Keep in mind, too, that Charles Darwin was himself a complicated individual, with many influences in his life. Most of the people I have met who pontificate about evolution have never actually read Origin of Species, and don't realize how much has been added to evolutionary thought that is not in Darwin's book at all. Darwin based his ideas on natural selection of superior individuals in populations, and how this would change the gene pool for that population over time. He did extrapolate with some major leaps of insight to suggest this could account for speciation (developing new kinds of animals).


I have not joined the ranks of Facebook. Sometimes I think I should, and then I hesitate and pull back from the precipice.

A friend pointed out this Newsweek article by Steve Tuttle, and I laughed out loud and said "amen!"

Wednesday, February 04, 2009

NBC Banned This Commercial

Apparently NBC banned this commercial by a Catholic pro-life group from being played during the SuperBowl. So of course it's getting a lot of attention on YouTube :-)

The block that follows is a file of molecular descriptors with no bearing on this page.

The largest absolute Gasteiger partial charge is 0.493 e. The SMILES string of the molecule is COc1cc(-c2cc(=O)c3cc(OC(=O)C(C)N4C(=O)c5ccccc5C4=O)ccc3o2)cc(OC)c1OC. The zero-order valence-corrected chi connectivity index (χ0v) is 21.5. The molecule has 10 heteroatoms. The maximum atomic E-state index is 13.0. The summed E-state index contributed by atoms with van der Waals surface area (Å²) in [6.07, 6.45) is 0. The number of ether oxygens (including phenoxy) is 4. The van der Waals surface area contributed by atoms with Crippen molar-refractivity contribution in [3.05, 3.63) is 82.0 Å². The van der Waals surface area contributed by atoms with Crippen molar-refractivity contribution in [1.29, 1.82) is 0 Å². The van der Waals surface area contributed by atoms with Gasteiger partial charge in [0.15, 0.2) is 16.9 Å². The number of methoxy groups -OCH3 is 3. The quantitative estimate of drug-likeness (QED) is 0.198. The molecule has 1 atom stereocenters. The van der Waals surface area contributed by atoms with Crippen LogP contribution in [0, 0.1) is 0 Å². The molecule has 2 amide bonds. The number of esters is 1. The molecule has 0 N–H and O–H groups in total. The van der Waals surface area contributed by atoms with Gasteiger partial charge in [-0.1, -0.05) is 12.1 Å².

I can understand why some would take this as a slam against President Obama, but his autobiographies support the facts they used to make their point -- we utterly lack the wisdom to say that what great contributions could come from any particular baby.

The Bible is Clear

I'm amazed at how many people I've heard say, "Oh, the Bible is hard to understand and confusing."

Yes, the Bible has depth will will never exhaust. Yes, there is breadth. Yes, there are aspects of God's power, majesty, might, and ways that we barely comprehend. Yes, God's crummy enemy seeks to confuse people and blind their eyes to the truth of the Gospel message.